First of all, as I write it is 40 years to the day since I did the last of my 1970s' celebrity interviews (though there were further meetings with creatures, all great and famous, further down the line), so I thought this a good time to write a post to mark the anniversary.
The idea for choosing this particular one was as a result of visiting my editor in his London office on the very day I interviewed Esther Rantzen. He'd shown me some past editions of the magazine, in which was a single-shot news item about this particular person, and I just thought that doing him would be a good idea. After all, he was an iconic radio and TV presenter, extremely popular and appealed to the masses.
When trying to make contact with people in entertainment, back in those days it was even harder than it is today. There was no internet, no Googling, and in trying to find someone's phone number – even an agent's – there was, of course, the free Directory Enquiries, yet first of all you needed a name to ask for. Information was not available with a click or two of a mouse. Anyhow, I just happened to know somewhere that could help me make contact with the celebrity involved.
It transpired that my contact knew of a charity jog that the celebrity was doing with a friend, and so I was put in touch with him. Being a successful businessman, he was extremely well-organised and had the ability to focus on the task that was immediately to hand, so everything went smoothly. It was agreed that I could do the interview in a certain organisation's board room, where a press conference would be held at the end of the sponsored run.
The press was indeed there, so was the television news: this was a big name, with lots of public onlookers and adoring fans.
Sod's law says that if you're having a bad day, there will be watchers aplenty. It wasn't my best interview, though looking back – having listened to the recording – I don't think it was all that bad. It didn't help that, with my youthful over-confidence, I thought I could conduct a celebrity interview with no list of questions, though I'd done about as much research as it was then possible to do, bearing in mind my geographical location and the lack of digital technology. Even if my delivery in front of a few dozen seasoned journalists looked anything like passable, I felt somewhat frustrated and embarrassed by my own performance.
One of the onlookers was a freelance journalist on a mission for a famous women's magazine of the time, who wrote joyously about how the celebrity dealt with "the youth". Of course, I was unaware of her observations until weeks later, when the magazine was published. Had I known on the day that I was being written about in not-so-complimentary terms, I might have emigrated.
Anyhow, driving home from Leeds I was satisfied that at least I had some reasonable material with which to work – just so long as the recording was okay; I don't remember taking a standby recorder with me on this occasion – but hey, as with most of my 1970s' interview trips, I made certain there was someone with whom I could share a park bench should the car break down or the weather turn foul – although an open air bench in severe weather conditions might not be a good idea, but at least it would allow more leg room than trying to sleep in a tiny MG Midget that didn't have reclining seats. It also had a hole in the floor that sprayed the passenger with road puddles, Hmm, happy times.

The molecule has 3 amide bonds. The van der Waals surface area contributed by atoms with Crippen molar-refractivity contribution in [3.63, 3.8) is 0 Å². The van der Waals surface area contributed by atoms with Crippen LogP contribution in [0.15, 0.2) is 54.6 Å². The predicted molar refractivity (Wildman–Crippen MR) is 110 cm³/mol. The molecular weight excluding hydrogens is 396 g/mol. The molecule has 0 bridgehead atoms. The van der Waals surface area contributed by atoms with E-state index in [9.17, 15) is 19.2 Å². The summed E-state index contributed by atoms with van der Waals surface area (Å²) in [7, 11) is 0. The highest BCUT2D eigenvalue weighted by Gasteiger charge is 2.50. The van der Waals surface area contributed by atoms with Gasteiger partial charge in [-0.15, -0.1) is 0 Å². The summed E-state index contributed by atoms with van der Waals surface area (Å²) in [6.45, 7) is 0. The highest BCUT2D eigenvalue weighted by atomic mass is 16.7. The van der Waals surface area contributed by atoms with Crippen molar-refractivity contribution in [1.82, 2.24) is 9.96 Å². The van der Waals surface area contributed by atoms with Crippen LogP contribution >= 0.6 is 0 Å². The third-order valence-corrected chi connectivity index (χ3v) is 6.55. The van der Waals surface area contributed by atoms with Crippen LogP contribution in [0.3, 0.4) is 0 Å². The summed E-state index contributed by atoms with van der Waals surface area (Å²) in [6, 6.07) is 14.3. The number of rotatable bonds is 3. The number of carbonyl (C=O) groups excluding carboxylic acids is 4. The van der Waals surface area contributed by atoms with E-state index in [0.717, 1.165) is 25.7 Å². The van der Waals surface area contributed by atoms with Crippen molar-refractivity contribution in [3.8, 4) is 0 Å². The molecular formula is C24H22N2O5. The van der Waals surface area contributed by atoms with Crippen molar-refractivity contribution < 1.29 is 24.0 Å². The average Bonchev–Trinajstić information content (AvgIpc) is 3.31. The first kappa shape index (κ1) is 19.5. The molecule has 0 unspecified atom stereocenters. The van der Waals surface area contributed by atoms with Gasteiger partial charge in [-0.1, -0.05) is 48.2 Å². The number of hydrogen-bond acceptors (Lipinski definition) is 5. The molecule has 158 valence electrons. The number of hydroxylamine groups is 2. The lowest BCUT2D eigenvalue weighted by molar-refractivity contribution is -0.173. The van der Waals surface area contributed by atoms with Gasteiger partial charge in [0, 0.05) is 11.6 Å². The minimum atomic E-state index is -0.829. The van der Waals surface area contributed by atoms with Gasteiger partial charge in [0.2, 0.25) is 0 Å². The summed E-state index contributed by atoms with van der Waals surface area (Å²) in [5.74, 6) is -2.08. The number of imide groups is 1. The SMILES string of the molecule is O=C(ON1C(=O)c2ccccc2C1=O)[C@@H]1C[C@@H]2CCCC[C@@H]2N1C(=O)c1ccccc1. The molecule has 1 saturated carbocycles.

I drove my bench-mate home, late at night and, parked outside her parents' door, with the wet soaking up her trouser legs, I proposed to her. Yes, forty years ago, 28 February 1977, I asked if she'd marry me.
I wonder if she'll ever get around to replying.
It's okay, I'm just joking.
Never let it be said that I'm not a romantic!
I live in an outlying Pennine village and share this blustery environment with a growing collection of books, my understanding wife and a workshop piled high with offcuts of oak. Our two grown-up children are among my best friends.
Having written professionally for 40 years (but please bear in mind that I began at school), Oak Seer: A Supernatural Mystery was the first of my published novels, followed by Flither Lass, a historical novel set during the First World War. My fictionalized memoir How Much for a Little Screw? Tales from Behind the Counter was based on many years working as a hardware man (to pay the bills in between writing jobs).
My hobbies include swimming, reading, watching lots of screen drama, helping to republish the novels of Leo Walmsley, and searching for that elusive moment of self-discovery. Hmm, no sign of it yet, nor of a mid-life crisis. Oh well, that's something to look forward to, I suppose.
Author site: http://www.grahamhigson.com